Kittypocalypse is a first-person tower defense game for Oculus Rift that wants to liven up some pretty well-trodden territory. With its army of infectiously cute alien kitties waddling ever closer to your base, your only hope is to find the correct combination of weapons to fend off the horde and reduce them to a green goo. Attention all cat people: don’t be deceived by their adorable faces. The only good cat alien is a dead cat alien.
Internet junkies of the days of yore (and covert timewasters such as myself) will immediately jump into Kittypocalypse without missing a beat, considering the gazillion-or-so tower defense games out there you’ve undoubtedly played. This can be construed as either a good or bad thing, depending on how much of a fan you are of the genre. If you’re looking for a VR version, you’re in luck. Looking for something new in the genre specifically? Then Kittypocalypse may disappoint you somewhat. In its defense, there is a wide variety of enemies, over 50 upgrades to unlock, and 15 cohesive and beautiful maps to defend, so there is definitely some meat on the bone to be had here. It just depends if you like cat meat or not.
Levels last anywhere from 10-20 minutes to complete successfully, and each level adds a new enemy class and corresponding weapons and upgrades to the mix. Take too many kitties into the core of your base (effectively turning me into a foul-mouthed manchild) and you predictably fail the level. I sat for well over 6 hours to beat the game—no easy task considering the wide variety of armored enemies, each with their own elemental strengths and weaknesses. Some levels throw an abundance of a certain enemy type that requires a specific weapon with a specific upgrade to kill, and since there’s very little handholding, you’ll have to fail your way to success. You can plan ahead with a holographic map preview, but you’ll still need to stay flexible.
Because the game only has a limited number of spots to deploy weapons, the later levels become very puzzle like—making your task a game of anticipating possible enemy types, something the game’s weapon testing room is particularly created for.
That said, I do feel like there’s a specific solution to each level. If you’re a completionist, there are definitely moments when you’ll be banging your head against the wall trying to not only fulfill the level’s ancillary goals, like only using a certain amount of money, deploying less towers, or taking in less kitties to the core, but just trying to beat the damn level.
As a first-person game that gives you a god’s-eye view, you’re allowed to move anywhere on the floating island map to suit your needs. Being able to select and upgrade weapons from any distance means you can go for an easy overhead view of the map, or a much closer POV that puts you in the heat of the battle. Getting up closer to see incoming enemies (and general kitty carnage) however means you’ll be flying around the map non-stop, something that can be a bit on the annoying side. You can’t help but giggle a little though when you see a densely packed group of alien kitties ambling towards your base, and promptly scatter them with a heavy missile explosion.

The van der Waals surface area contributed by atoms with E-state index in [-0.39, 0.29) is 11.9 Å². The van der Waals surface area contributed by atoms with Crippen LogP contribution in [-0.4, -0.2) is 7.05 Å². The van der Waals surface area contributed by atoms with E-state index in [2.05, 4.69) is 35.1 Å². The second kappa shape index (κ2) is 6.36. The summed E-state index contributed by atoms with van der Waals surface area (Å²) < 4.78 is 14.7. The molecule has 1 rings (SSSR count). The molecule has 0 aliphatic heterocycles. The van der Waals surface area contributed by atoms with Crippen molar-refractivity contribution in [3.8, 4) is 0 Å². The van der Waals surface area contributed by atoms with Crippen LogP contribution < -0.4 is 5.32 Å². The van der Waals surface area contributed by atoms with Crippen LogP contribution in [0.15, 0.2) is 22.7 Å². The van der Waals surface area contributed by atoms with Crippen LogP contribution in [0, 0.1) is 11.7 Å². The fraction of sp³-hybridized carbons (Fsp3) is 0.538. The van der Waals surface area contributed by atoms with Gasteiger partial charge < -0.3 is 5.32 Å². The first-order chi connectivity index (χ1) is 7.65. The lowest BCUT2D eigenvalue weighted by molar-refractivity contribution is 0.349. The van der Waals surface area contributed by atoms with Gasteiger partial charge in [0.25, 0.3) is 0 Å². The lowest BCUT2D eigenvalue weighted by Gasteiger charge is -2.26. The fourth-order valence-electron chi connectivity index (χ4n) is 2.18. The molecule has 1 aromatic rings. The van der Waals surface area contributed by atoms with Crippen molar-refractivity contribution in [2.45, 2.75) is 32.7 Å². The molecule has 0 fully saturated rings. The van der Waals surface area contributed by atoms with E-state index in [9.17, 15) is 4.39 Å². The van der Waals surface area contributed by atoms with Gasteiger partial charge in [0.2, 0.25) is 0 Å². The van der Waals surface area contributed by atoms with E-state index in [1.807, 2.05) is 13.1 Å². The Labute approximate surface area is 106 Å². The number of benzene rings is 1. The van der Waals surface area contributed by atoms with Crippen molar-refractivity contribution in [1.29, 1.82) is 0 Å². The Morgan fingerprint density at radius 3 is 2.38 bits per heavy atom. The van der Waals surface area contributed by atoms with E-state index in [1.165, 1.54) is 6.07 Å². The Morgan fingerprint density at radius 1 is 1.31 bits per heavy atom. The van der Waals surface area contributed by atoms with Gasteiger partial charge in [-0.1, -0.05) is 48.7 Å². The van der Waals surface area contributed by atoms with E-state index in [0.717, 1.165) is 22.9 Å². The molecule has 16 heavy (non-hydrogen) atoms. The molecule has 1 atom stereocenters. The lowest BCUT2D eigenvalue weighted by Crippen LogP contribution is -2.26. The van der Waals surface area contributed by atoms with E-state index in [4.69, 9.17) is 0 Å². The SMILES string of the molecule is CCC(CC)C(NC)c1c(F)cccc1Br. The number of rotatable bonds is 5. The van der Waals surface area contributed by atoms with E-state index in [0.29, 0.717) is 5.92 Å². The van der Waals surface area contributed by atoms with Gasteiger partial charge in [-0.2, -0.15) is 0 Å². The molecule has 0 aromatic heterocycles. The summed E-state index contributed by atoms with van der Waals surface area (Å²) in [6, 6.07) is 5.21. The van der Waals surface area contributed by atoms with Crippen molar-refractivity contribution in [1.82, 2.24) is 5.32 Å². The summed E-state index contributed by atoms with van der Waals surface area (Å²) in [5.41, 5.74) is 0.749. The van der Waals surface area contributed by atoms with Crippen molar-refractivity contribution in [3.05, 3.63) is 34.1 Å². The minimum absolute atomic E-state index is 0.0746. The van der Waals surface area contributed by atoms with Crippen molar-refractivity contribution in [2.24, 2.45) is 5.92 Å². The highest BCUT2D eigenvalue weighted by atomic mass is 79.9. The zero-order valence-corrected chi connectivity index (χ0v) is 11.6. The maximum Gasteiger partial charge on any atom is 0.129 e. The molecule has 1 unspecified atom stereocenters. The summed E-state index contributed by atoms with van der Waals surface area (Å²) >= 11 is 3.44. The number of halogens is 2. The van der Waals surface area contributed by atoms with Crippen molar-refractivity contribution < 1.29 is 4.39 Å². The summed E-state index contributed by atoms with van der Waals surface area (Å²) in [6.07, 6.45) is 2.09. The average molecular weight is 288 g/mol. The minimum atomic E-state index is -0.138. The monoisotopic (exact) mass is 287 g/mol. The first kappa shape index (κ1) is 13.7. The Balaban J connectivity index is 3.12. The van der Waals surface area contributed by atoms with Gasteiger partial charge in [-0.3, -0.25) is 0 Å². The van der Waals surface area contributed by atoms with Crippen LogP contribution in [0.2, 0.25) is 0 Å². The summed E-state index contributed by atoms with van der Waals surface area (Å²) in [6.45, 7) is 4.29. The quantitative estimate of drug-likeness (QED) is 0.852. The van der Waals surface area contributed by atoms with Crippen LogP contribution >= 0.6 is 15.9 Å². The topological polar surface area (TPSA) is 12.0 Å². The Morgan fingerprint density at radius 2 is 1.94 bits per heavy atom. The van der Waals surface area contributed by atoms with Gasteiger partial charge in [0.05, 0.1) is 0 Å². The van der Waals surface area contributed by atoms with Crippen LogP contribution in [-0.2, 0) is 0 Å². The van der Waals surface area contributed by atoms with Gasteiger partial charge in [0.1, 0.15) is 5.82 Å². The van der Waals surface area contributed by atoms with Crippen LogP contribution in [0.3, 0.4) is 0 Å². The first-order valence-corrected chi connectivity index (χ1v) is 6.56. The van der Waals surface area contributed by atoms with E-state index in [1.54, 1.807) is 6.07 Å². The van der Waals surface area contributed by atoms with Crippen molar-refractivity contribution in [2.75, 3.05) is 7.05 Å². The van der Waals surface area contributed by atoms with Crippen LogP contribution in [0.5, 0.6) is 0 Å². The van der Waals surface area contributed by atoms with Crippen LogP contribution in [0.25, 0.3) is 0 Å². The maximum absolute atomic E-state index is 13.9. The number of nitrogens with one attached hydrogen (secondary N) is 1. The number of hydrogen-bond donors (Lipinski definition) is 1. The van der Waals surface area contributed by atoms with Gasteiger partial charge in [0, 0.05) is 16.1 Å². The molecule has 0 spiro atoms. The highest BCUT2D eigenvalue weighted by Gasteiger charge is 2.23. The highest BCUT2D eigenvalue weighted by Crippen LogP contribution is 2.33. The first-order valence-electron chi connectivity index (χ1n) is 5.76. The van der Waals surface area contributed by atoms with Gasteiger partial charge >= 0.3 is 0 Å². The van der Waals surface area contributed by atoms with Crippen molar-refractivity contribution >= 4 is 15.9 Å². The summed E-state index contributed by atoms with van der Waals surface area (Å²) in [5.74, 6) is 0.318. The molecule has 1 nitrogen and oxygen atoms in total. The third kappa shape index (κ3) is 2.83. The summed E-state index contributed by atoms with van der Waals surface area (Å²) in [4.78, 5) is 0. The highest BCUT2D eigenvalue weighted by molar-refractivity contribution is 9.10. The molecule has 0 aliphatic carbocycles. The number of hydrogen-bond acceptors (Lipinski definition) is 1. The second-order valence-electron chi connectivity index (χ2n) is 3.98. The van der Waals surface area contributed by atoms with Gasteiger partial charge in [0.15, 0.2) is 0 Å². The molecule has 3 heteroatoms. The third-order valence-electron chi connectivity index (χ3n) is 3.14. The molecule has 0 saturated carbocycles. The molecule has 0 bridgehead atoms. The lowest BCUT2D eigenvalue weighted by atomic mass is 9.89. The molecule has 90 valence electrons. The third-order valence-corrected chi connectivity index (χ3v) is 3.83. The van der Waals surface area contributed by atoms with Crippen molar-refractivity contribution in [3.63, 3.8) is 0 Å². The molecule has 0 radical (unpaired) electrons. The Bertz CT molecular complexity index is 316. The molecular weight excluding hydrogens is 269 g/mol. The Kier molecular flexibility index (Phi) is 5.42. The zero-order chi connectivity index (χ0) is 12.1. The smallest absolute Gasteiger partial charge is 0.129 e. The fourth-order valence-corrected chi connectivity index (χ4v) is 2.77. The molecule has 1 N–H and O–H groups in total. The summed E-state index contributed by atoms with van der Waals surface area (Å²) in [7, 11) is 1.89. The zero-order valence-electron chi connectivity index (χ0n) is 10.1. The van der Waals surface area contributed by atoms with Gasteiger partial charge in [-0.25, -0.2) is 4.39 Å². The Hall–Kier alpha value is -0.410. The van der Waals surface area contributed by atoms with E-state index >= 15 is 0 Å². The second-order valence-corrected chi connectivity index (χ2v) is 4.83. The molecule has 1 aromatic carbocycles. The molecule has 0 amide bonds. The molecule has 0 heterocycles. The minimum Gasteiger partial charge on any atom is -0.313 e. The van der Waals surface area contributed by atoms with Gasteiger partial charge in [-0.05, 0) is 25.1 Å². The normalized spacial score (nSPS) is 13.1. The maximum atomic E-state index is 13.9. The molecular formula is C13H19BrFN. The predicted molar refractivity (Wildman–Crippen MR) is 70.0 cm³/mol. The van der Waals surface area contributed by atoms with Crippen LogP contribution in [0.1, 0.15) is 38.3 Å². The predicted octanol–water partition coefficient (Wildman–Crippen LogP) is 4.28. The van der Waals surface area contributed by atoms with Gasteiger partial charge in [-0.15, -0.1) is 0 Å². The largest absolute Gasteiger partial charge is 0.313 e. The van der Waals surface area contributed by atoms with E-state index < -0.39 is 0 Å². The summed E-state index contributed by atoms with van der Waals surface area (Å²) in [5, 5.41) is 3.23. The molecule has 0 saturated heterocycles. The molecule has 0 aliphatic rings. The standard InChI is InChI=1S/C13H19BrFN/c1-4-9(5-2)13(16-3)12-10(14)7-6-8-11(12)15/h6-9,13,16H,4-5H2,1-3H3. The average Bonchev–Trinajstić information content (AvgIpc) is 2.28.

There is one glaring issue I consider a barrier to immersion in Kittypocalypse above all. The story line is painfully thin. You’re waging war against the
kitties aliens dressed as kitties, and each map is a bid to defend plants that are somehow important to the overall war effort, ie medicinal flowers, trees for cloth, etc. I really do like the joke—cats attacking house plants—and the fleet of waddling alien kitties tickles me to no end, but the problem is that none of this really matters to the game, or gives the narrative any more depth than simply saying “Hey, now we’re protecting ____ for some reason.” This essentially makes the narrative completely superfluous, and while not all games need engrossing stories to win me over (a few measly cutscenes would have done well), I personally see it as a missed opportunity.
Overall, I found myself concentrated on a specific task, which requires your head to be on a swivel, but I never really fell into what you might call a sense presence.
Teleporting, snap-turning—also known as VR comfort mode —combined with a helmet HUD in the lower register of the display all keeps you from feeling pretty much any of the ill effects of flying around the map. Speeds are variable, so you can choose between slow, medium and fast speeds depending on your ‘VR legs’. Teleporting takes some of the sting out of zooming from place to place as well.
Regardless of my OG status as a VR-person by trade, I still preferred staying high up most of the time so I could keep a better eye on my base, swooping down only when I was bored of waiting on the kitties to get mashed up in the beginning levels, or sneaking by the kitties’ starting point to get a glimpse of what units were up next. While flying and snap-turning mostly takes care of the comfort issue, this does detract from the immersion significantly.
Personally, I didn’t enjoy Kittypocalypse enough to warrant the $30 price tag, even despite the fact it occupied 6 hours of my time. It goes down some very well beaten paths gameplay-wise, and doesn’t necessarily offer much in terms of immersion for me to get too excited about it. Watching kitties scatter and explode into green plumes adds a measure of humor to the game, but it’s too standard of an experience to really sink my teeth into. If you’re looking to get a taste before you buy however, you can download the demo here for Oculus Rift CV1 and DK2.
We partnered with AVA Direct to create the Exemplar Ultimate, our high-end VR hardware reference point against which we perform our tests and reviews. Exemplar is designed to push virtual reality experiences above and beyond what’s possible with systems built to lesser recommended VR specifications.